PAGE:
ther discuss with county officials the latest cost esti
mates as well as several other questions. Architects
Boncy & Associates had wanted to begin advertising
for bids Nov. 3 and to accept them Nov. 30.
Finding the site presently "unsuitable for school
use," a legal formality, the board voted unanimously to
transfer the deed to the county for the sum of $10, sub
ject to four provisions recommended by Peterson.
These include the county naming the school board as
agent for the construction project, leasing it to the
school board to operate during the financing period,
conveying the school and site to the school board for
the sum of $10 once the loan is repaid, and general
agreement by the two boards on the installment pur
chase plan.
Under the financing instrument chosen by the coun
ty, the commissioners must hold title to the school until
the loan is repaid bccause. as with a mortgage, the
school would serve as the only security for the loan.
Janice Burke of the Local Government Commission,
which supervises financing by local governments, said
last Friday that increasing the amount to be borrowed to
$8 million probably would not affect Brunswick
County's plans for private placement of the debt.
"Even with $8 million they should be able to place
it directly," she said. "If you have to issue certificates of
participation it would be more expensive than a bond
Under installment purchase agreements, local gov
ernments have two options. They can place the debt
privately, borrowing (up to $15 million) through a fi
nancial institution after "shopping" for the best terms.
If the interest rates obtained are extremely close to '
those available on a general obligation bond issue, the
county can save money by private placement because
the associated costs arc lower. The second installment
alternative is to issue certificates of participation (up to
$20 million) in the public market, but the cost is much
Plans for the new school must still receive clear
ance from several state agencies. The school system is
also waiting for a written commitment from Belville for
the town's new sewer system to serve the school.
Without that commitment, construction cannot begin.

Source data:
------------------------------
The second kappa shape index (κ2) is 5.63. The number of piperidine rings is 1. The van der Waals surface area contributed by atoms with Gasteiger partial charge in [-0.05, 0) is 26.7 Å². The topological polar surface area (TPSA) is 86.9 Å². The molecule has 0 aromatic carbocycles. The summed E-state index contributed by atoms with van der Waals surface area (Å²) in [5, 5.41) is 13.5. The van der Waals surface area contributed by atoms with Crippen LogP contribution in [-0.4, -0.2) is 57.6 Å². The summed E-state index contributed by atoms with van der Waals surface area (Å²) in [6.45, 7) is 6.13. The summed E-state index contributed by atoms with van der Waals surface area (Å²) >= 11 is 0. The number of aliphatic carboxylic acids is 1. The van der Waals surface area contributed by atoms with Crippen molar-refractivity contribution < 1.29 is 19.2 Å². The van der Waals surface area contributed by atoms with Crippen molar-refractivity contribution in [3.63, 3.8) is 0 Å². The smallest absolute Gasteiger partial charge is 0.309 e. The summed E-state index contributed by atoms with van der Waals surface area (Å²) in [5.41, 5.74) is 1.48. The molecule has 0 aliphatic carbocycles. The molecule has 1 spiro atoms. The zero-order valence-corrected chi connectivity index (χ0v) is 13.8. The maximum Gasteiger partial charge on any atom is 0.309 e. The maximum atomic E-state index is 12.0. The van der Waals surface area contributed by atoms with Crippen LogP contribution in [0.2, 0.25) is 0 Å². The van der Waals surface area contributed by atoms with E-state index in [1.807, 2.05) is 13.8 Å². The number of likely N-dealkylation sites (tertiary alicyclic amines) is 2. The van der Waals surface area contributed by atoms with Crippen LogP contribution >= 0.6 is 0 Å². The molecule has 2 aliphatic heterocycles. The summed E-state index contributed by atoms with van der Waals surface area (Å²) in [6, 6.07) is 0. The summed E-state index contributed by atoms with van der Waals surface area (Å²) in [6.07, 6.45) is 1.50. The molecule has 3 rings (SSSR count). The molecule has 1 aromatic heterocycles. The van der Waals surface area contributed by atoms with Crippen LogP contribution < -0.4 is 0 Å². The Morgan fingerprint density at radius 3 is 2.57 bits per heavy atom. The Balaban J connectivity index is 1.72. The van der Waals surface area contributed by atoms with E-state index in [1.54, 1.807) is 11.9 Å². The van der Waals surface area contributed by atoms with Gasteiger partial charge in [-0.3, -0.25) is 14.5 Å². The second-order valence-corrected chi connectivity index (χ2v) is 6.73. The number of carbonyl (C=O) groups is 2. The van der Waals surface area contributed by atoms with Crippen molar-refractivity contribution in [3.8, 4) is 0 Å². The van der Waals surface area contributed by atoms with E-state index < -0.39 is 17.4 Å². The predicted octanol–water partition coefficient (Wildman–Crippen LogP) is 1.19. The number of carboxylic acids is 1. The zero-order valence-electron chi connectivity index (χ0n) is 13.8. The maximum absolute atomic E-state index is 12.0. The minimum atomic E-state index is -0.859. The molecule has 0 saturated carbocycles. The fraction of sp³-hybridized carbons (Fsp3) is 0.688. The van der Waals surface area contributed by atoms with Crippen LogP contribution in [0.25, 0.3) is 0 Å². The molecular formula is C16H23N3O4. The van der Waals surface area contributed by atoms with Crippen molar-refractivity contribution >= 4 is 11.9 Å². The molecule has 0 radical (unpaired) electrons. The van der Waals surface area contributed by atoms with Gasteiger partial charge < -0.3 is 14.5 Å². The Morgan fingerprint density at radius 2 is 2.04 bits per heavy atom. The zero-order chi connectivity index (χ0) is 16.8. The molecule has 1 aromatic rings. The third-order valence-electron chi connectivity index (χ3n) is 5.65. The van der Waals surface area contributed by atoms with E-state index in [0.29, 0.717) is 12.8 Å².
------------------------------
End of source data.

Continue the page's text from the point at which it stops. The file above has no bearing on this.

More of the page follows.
The site is not suitable for a septic system.
Belville Mayor Ken Messer said Friday that by the
time the new "Belville Elementary School" is built,
sewer service will be available.
"Tell them, yeah, they can have that," he said. "We
can work it out. We should be in reach of them by
Messer said the town expects to soon begin instal
ling sewer lines to serve both Brunswick Cove nursing
home and the new park on the Brunswick River.
Brunswick County Beach Officials
Meet To Discuss Menhaden
Representatives of five Bruns
wick County beach towns met Tues
day at Holden Beach to discuss how
their communities should deal with
the sticky menhaden fishing issue.
Holden Beach Mayor Gay Atkins
said the town officials reviewed a
proposed agreement between six
beach municipalities, three men
haden fi&iiing companies and the
N.C. Fisheries Association.
Atkins said each town board will
consider the agreement, which is de
signed to resolve an ongoing con
flict between the tourist-dependent
towns and commercial fishing boats
that operate close to shore.
Holden Beach, Ocean Isle Beach,
Sunset Beach, Long Beach and Cas
well Beach were represented at
Tuesday afternoon's meeting. The
proposed agreement also would af
fect Yaupon Beach.
The town officials arc concerned
about menhaden fishing boats work
ing close to shore and accidentally
spilling fish that wash up on the
strand. They see menhaden fishing
as a threat to the county's biggest in
dustry ? tourism.
Earlier this year, beach towns